"An upside is that a registry enlists the public in the monitoring process," he says. But many worry "a spirit of public vigilantism" could arise, prompting people to "take revenge on an offender who in their minds has not been suitably punished by the legal system."

Thursday, February 25, 2010

United States Armed Forces - Covering Up F**K-Ups Since 1778

Colorado Springs, CO -  23 year old Jackson Czechowicz, a United States Army soldier just returned from a tour in Iraq, was arrested by Colorado Springs Police on Monday afternoon after a neighbor had called saying that Czechowicz had beheaded a dog in his backyard after kicking it fiercely with his boots.

The neighbor admits to peeping from his upstairs window and says that he saw Czechowicz drag the dog outside and kick and beat him for a few moments before he: "Reached down in one clean motion and severed his head with a few hard hacks from what appeared to be a combat knife." Says the witness.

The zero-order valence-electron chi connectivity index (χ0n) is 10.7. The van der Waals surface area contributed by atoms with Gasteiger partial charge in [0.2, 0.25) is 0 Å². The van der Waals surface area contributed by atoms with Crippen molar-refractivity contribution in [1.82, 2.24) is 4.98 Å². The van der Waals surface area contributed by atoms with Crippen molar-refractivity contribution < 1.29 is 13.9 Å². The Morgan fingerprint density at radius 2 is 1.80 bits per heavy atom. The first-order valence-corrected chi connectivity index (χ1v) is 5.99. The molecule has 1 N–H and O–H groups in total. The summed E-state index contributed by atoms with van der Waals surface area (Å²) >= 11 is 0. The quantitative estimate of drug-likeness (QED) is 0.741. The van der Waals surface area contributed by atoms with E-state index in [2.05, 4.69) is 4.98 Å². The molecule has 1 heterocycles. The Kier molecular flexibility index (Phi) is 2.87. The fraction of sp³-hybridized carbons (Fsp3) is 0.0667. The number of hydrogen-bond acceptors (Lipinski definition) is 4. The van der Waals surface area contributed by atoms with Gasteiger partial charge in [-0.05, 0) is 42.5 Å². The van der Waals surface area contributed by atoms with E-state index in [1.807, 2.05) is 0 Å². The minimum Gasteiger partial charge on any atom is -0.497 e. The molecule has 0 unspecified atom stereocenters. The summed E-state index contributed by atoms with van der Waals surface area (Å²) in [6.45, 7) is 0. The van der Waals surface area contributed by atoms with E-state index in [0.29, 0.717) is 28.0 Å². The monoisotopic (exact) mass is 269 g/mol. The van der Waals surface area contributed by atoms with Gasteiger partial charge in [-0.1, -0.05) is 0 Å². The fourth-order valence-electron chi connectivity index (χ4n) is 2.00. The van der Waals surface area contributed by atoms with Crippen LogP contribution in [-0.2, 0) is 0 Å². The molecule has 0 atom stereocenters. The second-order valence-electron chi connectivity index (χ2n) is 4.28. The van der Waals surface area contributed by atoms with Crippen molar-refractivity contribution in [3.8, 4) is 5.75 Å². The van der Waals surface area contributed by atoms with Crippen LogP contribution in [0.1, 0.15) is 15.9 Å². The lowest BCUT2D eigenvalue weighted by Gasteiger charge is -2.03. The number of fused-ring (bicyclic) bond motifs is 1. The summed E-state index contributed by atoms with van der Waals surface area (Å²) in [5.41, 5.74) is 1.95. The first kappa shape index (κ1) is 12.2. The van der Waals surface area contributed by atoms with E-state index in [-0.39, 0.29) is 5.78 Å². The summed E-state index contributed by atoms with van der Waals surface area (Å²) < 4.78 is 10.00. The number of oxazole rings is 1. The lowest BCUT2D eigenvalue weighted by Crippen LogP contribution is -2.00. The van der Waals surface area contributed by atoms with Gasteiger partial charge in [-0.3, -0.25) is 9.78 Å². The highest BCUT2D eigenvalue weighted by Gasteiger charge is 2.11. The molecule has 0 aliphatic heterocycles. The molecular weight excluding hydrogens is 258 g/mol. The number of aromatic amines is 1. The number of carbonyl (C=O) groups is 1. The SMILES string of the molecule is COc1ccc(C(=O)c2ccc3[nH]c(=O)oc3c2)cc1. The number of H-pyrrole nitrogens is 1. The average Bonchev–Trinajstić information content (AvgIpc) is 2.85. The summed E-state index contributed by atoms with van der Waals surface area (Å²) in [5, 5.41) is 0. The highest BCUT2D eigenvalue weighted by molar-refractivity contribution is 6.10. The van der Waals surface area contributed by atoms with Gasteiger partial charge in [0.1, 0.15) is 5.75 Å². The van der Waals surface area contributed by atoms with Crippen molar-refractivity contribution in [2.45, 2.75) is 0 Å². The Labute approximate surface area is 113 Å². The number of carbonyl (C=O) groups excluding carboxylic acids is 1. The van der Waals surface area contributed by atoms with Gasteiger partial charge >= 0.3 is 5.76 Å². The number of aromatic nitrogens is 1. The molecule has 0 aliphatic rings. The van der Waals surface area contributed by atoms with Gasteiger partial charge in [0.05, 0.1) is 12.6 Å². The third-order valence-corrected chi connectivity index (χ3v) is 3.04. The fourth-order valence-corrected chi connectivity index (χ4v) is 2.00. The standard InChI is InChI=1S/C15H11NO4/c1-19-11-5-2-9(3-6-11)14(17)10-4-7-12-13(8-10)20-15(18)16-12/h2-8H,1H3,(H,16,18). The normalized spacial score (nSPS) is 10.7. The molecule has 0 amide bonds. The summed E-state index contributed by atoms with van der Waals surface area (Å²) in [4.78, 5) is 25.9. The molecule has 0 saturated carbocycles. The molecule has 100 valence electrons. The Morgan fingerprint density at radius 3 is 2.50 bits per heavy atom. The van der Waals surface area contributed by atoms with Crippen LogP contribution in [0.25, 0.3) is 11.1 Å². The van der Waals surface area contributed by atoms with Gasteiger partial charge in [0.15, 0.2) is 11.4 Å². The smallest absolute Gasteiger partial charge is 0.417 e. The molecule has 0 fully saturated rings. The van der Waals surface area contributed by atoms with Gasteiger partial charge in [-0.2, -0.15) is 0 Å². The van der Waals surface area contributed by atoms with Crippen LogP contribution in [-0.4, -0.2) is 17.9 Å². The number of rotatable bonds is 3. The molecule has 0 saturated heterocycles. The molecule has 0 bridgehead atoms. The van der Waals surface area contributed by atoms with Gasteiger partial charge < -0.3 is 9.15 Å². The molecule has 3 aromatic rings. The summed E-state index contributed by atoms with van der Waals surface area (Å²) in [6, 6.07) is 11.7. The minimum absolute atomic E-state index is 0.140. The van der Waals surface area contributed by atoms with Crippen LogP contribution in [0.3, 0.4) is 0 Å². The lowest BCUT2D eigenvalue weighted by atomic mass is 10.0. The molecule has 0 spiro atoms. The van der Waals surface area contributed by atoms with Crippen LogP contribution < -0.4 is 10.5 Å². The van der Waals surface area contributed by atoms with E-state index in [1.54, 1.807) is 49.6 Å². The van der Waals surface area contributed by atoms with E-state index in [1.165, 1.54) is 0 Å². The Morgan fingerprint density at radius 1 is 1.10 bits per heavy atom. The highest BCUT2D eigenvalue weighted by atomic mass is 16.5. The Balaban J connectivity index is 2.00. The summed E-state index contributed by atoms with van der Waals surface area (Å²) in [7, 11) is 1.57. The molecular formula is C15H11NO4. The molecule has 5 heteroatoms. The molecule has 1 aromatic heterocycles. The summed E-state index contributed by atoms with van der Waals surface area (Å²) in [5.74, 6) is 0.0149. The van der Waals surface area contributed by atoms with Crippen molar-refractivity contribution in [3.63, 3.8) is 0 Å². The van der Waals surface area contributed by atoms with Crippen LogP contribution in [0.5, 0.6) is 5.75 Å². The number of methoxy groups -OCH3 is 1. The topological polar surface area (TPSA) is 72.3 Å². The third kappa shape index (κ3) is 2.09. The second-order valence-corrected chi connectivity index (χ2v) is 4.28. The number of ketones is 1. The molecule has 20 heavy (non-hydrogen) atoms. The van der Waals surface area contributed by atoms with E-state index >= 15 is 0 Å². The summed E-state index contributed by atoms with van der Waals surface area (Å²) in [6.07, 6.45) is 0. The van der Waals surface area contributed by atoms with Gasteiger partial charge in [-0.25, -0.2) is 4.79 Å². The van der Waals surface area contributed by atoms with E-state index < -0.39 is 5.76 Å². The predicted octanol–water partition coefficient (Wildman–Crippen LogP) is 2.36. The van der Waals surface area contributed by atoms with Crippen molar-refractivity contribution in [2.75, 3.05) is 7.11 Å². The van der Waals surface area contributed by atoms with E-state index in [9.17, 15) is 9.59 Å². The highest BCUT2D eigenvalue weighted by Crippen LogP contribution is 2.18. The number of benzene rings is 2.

Police were skeptical until the body and weapon were discovered in the suspect's dumpster, wrapped in trash bags. Czechowicz was arrested for aggravated animal cruelty and neglect and appeared before a county court judge early Wednesday morning.

Jackson spent his speaking time whining and complaining to the judge that: "It was his dog and he did as he pleased with it." He further went on to state that: "He didn't understand what the big deal was." The judge did note that Jackson has had TWO previous complaints of animal abuse and neglect filed against him by neighbors and friends and has had a previous conviction for assaulting the child of a girlfriend three years ago.